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I have a use case that is associated with two actors in a system. This use case extends another use case, but only one of the actors can use the extended use case.

Is there some way to represent the conditional nature of the extension of the first use case? Or, do I need to specify in the use case documentation that the initial use case can only possibly be extended for one kind of actor?

Thanks.

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1 Answer 1

up vote 2 down vote accepted

If I understand the question, it sounds like you need two kinds of actor. You (possibly) need to make one actor type a generalisation by abstraction. To put it another way, you need to create a specialised actor who inherits permissions of the more general actor.

( Please excuse my horrible ascii people and generalisation arrow!)

    O                 __________________
   ---               /                  \
    |     -----------|   Use Case 1     |
   / \               |__________________|
                     | extension points |
   User              |   if Super User  |
    ^                \__________________/
   / \                        /\
  /___\                        | <<extend>>
    |                          | (if Super User)
    |                          |
    |                          |
    O                 _________________
   ---               /                 \
    |     -----------|   Use Case 2     |
   / \               \_________________/
 Super User         

This specialised actor (Super User) can then engage in both use cases, but the normal user only the first one (the non-extending use case).

Note that a Super User may or may not be able to initiate directly use case two. It depends on the use case and the problem domain as to whether that makes sense or not.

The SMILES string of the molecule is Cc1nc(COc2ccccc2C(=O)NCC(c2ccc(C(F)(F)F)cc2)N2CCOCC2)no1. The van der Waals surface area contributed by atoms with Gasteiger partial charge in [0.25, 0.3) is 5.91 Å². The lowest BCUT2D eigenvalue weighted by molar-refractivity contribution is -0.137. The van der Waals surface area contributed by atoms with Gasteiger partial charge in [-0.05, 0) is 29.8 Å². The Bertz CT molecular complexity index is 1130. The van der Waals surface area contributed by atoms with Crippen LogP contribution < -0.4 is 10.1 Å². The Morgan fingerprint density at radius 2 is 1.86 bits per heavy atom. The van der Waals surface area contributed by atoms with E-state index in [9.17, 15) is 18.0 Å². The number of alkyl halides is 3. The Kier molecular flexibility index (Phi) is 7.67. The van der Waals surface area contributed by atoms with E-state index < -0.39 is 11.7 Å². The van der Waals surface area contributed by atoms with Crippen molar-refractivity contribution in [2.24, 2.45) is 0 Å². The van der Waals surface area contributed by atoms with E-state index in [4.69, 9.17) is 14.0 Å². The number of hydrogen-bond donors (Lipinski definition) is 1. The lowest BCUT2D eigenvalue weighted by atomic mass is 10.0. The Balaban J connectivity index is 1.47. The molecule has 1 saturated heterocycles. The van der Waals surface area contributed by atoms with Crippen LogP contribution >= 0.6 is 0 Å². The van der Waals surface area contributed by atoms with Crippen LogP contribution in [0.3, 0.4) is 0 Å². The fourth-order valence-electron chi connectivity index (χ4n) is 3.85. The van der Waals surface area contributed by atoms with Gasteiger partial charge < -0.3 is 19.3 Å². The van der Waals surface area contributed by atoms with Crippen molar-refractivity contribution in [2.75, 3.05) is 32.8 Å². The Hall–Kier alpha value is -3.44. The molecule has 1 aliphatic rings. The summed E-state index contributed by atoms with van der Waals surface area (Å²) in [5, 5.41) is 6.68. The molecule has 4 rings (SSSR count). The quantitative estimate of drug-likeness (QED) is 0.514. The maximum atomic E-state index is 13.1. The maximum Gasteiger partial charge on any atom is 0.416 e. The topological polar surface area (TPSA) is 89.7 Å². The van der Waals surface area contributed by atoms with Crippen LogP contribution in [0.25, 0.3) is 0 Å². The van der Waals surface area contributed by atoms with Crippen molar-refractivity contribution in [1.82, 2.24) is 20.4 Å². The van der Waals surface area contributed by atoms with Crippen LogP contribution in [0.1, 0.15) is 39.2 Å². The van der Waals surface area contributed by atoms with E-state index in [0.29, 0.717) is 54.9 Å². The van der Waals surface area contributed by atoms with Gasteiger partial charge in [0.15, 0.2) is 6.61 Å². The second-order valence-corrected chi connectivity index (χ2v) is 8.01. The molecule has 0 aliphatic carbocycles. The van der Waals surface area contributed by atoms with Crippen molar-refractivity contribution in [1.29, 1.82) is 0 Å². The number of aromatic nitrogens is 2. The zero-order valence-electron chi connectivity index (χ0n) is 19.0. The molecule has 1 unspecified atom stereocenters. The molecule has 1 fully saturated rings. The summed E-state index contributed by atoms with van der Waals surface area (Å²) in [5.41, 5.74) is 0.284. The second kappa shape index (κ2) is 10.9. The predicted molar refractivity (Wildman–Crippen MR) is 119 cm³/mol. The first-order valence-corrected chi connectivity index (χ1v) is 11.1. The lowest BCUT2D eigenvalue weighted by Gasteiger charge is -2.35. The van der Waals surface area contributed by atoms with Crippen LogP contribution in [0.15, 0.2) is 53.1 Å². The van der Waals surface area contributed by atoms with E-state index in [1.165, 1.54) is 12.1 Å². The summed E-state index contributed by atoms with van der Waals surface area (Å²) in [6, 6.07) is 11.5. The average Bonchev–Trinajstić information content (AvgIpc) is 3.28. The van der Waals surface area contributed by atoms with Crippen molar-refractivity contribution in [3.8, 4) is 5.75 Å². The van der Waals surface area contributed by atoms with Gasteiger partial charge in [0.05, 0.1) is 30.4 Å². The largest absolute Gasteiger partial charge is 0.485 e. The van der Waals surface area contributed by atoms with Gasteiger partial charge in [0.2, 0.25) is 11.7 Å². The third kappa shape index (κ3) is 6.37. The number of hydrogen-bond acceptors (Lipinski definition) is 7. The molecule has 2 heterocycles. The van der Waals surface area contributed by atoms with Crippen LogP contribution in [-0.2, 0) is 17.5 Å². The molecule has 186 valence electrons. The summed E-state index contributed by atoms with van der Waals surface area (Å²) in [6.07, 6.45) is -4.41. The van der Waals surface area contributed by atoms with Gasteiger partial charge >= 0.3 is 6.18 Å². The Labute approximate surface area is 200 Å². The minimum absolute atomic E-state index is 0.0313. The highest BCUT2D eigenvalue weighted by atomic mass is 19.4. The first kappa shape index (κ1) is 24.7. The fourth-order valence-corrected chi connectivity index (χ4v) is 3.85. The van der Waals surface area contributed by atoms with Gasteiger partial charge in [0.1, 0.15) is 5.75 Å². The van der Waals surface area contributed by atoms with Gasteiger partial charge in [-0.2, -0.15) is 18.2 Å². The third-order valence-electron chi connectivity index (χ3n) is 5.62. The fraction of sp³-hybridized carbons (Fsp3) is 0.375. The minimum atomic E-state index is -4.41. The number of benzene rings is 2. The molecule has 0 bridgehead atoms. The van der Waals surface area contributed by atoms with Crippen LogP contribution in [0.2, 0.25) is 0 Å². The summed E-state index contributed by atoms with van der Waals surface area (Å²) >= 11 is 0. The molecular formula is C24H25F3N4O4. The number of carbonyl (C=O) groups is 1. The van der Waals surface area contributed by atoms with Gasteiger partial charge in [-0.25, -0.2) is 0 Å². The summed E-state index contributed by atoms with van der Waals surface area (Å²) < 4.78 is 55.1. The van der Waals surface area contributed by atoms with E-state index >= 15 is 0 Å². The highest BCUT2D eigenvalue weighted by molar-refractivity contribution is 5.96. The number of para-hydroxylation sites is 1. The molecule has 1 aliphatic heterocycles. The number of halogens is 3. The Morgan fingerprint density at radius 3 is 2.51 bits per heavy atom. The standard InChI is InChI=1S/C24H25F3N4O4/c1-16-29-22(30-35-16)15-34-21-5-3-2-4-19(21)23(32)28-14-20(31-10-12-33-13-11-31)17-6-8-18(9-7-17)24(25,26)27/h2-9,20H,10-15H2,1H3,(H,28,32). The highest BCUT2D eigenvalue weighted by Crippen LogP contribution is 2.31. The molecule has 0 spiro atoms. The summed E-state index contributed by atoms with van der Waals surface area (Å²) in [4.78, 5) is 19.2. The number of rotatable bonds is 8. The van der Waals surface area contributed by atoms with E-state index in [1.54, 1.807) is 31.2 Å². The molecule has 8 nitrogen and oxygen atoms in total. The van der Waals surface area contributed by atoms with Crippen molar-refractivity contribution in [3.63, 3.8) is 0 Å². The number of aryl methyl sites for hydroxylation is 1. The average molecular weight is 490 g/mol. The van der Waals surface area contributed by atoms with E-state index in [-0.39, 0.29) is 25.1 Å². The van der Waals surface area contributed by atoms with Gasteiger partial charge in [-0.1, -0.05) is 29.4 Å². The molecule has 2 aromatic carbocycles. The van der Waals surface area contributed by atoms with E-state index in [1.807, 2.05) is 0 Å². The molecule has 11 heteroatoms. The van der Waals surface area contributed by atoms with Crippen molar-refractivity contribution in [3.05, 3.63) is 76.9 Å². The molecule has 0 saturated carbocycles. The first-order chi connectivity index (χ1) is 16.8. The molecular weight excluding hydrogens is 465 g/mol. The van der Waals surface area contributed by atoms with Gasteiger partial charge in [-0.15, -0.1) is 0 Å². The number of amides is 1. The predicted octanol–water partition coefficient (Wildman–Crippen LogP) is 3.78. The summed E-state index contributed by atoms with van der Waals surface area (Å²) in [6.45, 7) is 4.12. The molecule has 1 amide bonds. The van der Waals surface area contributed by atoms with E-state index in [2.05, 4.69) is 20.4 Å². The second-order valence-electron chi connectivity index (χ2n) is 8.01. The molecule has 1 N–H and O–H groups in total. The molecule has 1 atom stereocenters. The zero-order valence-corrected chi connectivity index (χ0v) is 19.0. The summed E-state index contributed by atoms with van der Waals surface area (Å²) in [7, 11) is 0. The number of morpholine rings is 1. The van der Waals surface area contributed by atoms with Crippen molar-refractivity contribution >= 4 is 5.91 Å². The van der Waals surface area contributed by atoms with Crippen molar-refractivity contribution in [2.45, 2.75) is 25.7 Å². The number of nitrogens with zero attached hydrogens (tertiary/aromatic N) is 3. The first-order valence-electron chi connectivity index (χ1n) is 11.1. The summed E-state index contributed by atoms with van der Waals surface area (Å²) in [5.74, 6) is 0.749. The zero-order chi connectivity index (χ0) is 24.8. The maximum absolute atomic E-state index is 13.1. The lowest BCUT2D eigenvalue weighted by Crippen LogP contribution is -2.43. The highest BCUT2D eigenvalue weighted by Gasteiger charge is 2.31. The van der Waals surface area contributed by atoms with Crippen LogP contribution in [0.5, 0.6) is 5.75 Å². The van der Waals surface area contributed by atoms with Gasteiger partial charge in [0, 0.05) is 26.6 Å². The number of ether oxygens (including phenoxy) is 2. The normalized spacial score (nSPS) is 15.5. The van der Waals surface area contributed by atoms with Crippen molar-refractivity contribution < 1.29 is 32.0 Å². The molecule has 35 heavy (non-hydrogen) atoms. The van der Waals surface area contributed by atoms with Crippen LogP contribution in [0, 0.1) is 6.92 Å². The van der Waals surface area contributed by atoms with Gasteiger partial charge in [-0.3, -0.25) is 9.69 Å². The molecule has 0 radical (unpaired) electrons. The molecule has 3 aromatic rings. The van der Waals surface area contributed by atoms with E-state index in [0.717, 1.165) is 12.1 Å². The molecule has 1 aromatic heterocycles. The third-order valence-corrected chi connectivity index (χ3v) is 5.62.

You then probably want to use an extension point (something like "Super User" or "if Super User") in the extended use case which creates a decision point to the extending use case.

Here's an example of a more legible diagram.

Also here's the definition of extension point from The UML Reference Manual (2nd Edition) (p358):

A named marker that identifies a location or set of locations within the behavioural sequence for a use case, at which additional behaviour can be inserted.

The name of the extension point name can be whatever you want. Whatever makes sense to you. There are no syntactic rules. Whatever you put on the diagram should appear somewhere in a textual use case description (i.e., the steps of the use case).

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1  
I think the point I'm looking for is the (if Super User) you put on the diagram. Is it in UML 2.0 specification? –  Mr. Pichler Mar 1 '12 at 12:51
    
I'm not sure about if is possible to use decision point like you show me. I haven't found it yet. –  Mr. Pichler Mar 1 '12 at 12:52
    
It was always going to be ambitious using using text for that picture. I've added a link to a decent example of the use of extension points. I've also added the definition of extension point from the UML Reference Manual. –  Mike G Mar 1 '12 at 13:12
    
Thanks I think you answered my question. –  Mr. Pichler Mar 1 '12 at 13:16

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